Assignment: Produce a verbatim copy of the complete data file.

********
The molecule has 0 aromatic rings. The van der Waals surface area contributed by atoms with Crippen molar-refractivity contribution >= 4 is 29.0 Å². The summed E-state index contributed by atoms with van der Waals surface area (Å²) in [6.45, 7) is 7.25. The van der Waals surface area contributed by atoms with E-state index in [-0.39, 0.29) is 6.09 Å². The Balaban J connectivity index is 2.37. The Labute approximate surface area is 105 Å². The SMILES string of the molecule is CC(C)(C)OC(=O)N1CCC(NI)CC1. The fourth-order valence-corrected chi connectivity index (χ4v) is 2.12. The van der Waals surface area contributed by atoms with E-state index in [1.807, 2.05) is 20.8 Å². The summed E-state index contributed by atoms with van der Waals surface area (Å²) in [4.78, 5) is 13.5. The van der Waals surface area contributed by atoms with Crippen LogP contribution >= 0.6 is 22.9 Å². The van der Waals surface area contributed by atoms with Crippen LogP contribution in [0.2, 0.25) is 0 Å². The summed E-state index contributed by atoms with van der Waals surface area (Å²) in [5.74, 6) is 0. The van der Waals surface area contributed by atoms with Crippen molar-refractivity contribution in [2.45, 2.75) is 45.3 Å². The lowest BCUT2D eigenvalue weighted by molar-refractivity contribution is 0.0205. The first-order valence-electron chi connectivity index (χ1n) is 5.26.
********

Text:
The molecule has 0 aromatic rings. The van der Waals surface area contributed by atoms with Crippen molar-refractivity contribution >= 4 is 29.0 Å². The summed E-state index contributed by atoms with van der Waals surface area (Å²) in [6.45, 7) is 7.25. The van der Waals surface area contributed by atoms with E-state index in [-0.39, 0.29) is 6.09 Å². The Balaban J connectivity index is 2.37. The Labute approximate surface area is 105 Å². The SMILES string of the molecule is CC(C)(C)OC(=O)N1CCC(NI)CC1. The fourth-order valence-corrected chi connectivity index (χ4v) is 2.12. The van der Waals surface area contributed by atoms with E-state index in [1.807, 2.05) is 20.8 Å². The summed E-state index contributed by atoms with van der Waals surface area (Å²) in [4.78, 5) is 13.5. The van der Waals surface area contributed by atoms with Crippen LogP contribution >= 0.6 is 22.9 Å². The van der Waals surface area contributed by atoms with Crippen LogP contribution in [0.2, 0.25) is 0 Å². The summed E-state index contributed by atoms with van der Waals surface area (Å²) in [5.74, 6) is 0. The van der Waals surface area contributed by atoms with Crippen molar-refractivity contribution in [2.45, 2.75) is 45.3 Å². The lowest BCUT2D eigenvalue weighted by molar-refractivity contribution is 0.0205. The first-order valence-electron chi connectivity index (χ1n) is 5.26.